In the ears of American Jews, among the golden words of American history are those of George Washington to a synagogue: "To bigotry no sanction, to persecution no assistance."
God knows these words have rung false about many different communities in the dark-light-checkered history of our Republic. (Blacks, Mormons, the Irish, the Italians, the Chinese, the Japanese, gay people ---- )
There have even been moments in American history when those words seemed not so clearly truthful, about Jews. (See Philip Roth's amazing alternate-history novel, The Plot Against America, and its roots in real history.) But in this generation, in regard to Jews these seem engraved on American reality – not only in stone, but in glowing beams of light.
But in the wake of the Fort Hood murders, it is not so clear that these words apply to American Muslims.
Every sizeable Muslim organization in America has condemned those murders, and some have taken proactive steps to aid the families of those killed. These are ethically responsible actions.
I wish that Jewish, Christian, Buddhist, and other religious communities could also come forward along with Muslim groups to say truthfully, "In the fabrics of ALL our different traditions are both broad spaces of peaceful and peace-seeking wisdom, and some bloody strands. These we need to address forthrightly and to explicitly reject or reinterpret so they cannot be used to justify violence."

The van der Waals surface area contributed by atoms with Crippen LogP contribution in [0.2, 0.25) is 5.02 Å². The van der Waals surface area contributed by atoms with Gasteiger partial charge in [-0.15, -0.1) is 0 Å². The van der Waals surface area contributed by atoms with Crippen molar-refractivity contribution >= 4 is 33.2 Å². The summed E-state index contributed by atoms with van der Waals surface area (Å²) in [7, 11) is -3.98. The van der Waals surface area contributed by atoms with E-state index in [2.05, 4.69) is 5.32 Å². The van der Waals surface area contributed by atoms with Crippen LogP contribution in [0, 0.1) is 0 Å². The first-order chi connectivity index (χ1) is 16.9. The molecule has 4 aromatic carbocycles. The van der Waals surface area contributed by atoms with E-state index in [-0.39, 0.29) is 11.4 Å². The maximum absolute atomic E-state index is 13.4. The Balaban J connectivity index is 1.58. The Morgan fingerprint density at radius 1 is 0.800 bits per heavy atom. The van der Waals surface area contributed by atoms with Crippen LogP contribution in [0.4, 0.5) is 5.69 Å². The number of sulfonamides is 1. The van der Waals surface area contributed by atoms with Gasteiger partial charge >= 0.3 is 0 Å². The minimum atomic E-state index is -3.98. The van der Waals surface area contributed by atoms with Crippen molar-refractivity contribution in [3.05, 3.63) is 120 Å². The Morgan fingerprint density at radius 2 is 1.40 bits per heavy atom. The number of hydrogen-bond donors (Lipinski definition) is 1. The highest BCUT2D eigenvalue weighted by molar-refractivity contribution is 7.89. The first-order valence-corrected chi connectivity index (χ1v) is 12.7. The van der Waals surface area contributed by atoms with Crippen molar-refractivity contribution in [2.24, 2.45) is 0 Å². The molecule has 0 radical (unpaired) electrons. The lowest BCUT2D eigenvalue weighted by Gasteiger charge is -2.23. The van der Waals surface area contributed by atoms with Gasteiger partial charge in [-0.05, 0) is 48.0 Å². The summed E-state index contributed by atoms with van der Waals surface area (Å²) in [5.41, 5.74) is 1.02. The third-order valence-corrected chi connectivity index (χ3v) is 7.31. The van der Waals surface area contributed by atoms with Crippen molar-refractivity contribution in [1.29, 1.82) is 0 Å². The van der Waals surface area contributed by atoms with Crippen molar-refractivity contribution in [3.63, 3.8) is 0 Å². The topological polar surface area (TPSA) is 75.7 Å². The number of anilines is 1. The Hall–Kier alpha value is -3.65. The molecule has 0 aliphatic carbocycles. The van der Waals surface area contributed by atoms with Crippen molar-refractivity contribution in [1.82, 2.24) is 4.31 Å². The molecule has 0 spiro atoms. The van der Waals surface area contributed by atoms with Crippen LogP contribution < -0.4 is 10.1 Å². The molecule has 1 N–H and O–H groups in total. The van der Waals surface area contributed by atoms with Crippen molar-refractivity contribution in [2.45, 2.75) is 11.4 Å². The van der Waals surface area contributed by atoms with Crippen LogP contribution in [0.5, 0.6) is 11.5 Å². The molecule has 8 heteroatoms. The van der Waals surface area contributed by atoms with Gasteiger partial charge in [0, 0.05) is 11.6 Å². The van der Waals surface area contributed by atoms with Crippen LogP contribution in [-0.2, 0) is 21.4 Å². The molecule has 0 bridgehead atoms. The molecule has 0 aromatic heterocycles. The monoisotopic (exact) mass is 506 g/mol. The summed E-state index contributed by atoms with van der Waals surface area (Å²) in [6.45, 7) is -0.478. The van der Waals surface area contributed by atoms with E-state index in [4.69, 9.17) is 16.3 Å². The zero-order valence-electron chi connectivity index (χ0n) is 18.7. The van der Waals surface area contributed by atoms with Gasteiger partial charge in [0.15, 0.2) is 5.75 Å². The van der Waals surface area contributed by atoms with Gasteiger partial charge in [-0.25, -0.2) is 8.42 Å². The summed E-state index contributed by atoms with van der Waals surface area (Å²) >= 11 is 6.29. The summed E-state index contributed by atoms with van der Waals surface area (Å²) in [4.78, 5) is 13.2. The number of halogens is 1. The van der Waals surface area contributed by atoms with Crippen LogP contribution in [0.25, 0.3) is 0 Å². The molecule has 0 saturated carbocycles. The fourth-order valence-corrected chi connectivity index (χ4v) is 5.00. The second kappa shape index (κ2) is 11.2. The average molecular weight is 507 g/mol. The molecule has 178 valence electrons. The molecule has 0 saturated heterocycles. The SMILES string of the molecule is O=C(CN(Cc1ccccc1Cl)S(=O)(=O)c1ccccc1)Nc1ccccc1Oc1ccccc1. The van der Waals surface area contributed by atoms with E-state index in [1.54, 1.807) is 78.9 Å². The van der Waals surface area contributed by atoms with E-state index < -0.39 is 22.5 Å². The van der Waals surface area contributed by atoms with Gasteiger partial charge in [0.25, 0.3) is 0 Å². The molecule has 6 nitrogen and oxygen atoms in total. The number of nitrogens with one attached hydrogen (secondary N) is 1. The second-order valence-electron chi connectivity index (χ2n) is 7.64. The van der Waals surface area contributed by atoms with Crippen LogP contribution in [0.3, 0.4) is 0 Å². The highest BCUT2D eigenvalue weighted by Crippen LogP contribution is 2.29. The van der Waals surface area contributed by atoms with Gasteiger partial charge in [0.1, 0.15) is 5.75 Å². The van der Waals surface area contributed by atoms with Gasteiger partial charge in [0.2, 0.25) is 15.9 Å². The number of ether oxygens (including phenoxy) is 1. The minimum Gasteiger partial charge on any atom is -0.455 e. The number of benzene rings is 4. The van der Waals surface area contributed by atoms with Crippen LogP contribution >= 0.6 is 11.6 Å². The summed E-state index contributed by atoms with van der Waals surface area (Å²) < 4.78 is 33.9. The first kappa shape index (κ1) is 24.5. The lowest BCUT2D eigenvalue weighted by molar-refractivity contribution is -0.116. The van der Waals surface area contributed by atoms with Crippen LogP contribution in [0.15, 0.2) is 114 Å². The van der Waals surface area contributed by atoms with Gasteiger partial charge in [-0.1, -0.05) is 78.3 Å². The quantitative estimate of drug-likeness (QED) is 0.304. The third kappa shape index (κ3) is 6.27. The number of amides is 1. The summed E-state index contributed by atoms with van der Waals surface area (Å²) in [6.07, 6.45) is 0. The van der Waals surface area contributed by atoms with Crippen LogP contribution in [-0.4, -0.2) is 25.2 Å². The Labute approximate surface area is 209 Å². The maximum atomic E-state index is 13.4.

The Shalom Center is now working on such a statement, and will seek support across the spectrum of American religious life.
I applaud spokespersons of the Army and other officials who say they do not intend to treat Muslims as suspects. Doing that would be just as reprehensible as treating all American Jews as suspect of espionage because Jonathan Pollard did spy for Israel.
And in that light, I denounce those radio and TV personalities and some politicians who have indeed blamed Islam and Muslims in general for Major Hasan's actions.
Fort Hood's aftermath is a reminder of how easy, and how mistaken, it is for many of us to focus on EITHER individual responsibility OR social responsibility when we assess either blame or causation of some upsetting event.
The “dichotomy” between individual and social responsibility — in which conservatives typically salute the first and liberals the second — is a false dichotomy. BOTH are necessary to a moral order.
In this case, the US war against both Iraq and Afghanistan, plus added attacks on Pakistan and dire threats (probably also covert attacks) against Iran, plus strong US support for the Israeli occupation of Palestinian territories, all comprise an illegitimate and immoral and self-destructive war against major aspects of the Muslim world. There is plenty of reason for serious Muslims, Jews, Christians, Buddhists, and Hindus to oppose each piece of this umbrella war -- not only Muslims for "tribal" reasons of "their own" being under attack, but all religious communities for universalist reasons rooted in all these spiritual traditions.
Just to deal with some expectable objections: